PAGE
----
Saturday, December 26, 2015

Using Visual Notes in the Secondary Classroom

Those of you who know me, know I love to use visuals in my classes. I am first and foremost, a teacher of English Language Learners, and my next hat is a social studies/ history teacher.
One strategy I use increasingly more -- both for and with my students -- is that of visual notetaking. I call it "edusketching", and it's simply the use of visuals and words while taking notes and demonstrating comprehension.

Let me show you how it can work in a secondary history classroom, which, as many of you know, can be full of facts, timelines, sequences, numbers, people, dates, legislation, and so on.
In short, A LOT.

Now, I know a few folks rely heavily on Document Based Questioning in their classrooms, with much success. (See how Dave Orphal uses it in his class here.) Edusketching works equally well in different types of learning scenarios for students to take their notes while reading, researching, and synthesizing, as well as while listening to others weave their stories.

Recently, students were studying the events of the 1960's in American History II, and, much like the 1920's, there are many delicious areas of interest to delve into. Alas, time keeps on ticking, though, and so my co-teacher (who is amazing and oh-so-rich in her historical knowledge) and I decided to have the students work on a modified jigsaw activity.

Over the weekend, students delved into the topic of the turbulent 60's using a webquest which briefly introduced several topics, in preparation for discussion that next Monday. During the discussion in class, admittedly teacher-led, they could elaborate more on the information they had found.

I mentioned a modified jigsaw, and here's what happened next. Students chose a topic from the webquest to research more deeply with a partner. Their task was to teach the rest of the class about that topic through an oral presentation, and to do so, they would edusketch a visual on large chart paper. This visual would then serve as an anchor to their presentation.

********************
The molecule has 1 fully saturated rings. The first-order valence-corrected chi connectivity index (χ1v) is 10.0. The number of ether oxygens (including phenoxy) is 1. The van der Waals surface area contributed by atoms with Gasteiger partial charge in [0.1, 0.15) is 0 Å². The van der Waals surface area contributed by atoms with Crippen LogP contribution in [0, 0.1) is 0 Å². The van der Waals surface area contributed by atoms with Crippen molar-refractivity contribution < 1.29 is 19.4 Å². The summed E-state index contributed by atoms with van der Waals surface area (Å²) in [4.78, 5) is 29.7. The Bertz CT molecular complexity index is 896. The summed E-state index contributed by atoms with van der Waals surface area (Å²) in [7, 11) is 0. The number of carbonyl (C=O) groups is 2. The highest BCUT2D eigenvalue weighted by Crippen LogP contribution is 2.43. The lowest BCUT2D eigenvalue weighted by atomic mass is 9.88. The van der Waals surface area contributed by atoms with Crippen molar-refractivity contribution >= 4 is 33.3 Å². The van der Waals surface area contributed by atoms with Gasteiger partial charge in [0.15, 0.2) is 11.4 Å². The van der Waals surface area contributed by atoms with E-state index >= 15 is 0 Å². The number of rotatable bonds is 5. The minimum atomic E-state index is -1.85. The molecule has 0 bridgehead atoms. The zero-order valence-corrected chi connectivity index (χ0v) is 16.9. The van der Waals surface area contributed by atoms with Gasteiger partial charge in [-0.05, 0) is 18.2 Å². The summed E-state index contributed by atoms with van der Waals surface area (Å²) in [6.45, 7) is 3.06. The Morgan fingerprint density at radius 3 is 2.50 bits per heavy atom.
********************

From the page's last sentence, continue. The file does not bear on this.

Researching together.
Researching and edusketching.
Discussing what to write and draw.
Even "simple" embellishments to words demonstrate
understanding, as seen with the word Vietnam. Viewers
get a sense of the geography and the red depicts
encroaching communism. The entire chart is shown below.
Prior to the presentations, we conducted a concept attainment activity to remind them of different types of questions. (attached at the bottom) Concept attainment is one of my favorite strategies in which information is provided to students in the form of examples. Rather than give students the information carte blanche, they get to be detectives and determine common characteristics or attributes about each object they are shown. It definitely takes a couple of examples for them to "get it", but oh how it sticks when they do.

They were given a guide with question starters for Bloom's different levels of thinking, and each partnered group came up with at least 4 questions, from level 2 and up. (Costa's levels of questioning, Bloom's taxonomy, and/or Depth of Knowledge question starters all work equally well--choose your poison.) :)

While listening, students added notes -- in whatever way they preferred --to their pre-discussion webquest introductions. Following each presentation, they wrote questions to demonstrate their understanding, as another way to assess their understanding. We randomly chose students' questions to answer as a whole class, although you could certainly add a competitive touch and form teams to draw questions and answer them!

Their assessment was multi-faceted and ongoing, chock full of opportunities for us to watch their learning deepen and content-driven language use become more confident.  Discussions during their creation of visual notes were increasingly detailed and focused. With two co-teachers on hand to enhance discussion, poke with questioning, and discuss their blossoming visuals, there was pure joy in the room. Their summative included short responses based on the presentations, but was derived primarily from the student-generated questions. And since the questions had been discussed orally in class, our language learners were prepared to access and respond with confidence.

In spite of tech-driven pushes in academia, there is room (and a need)
 for the low-tech approaches to learning, including visual notes.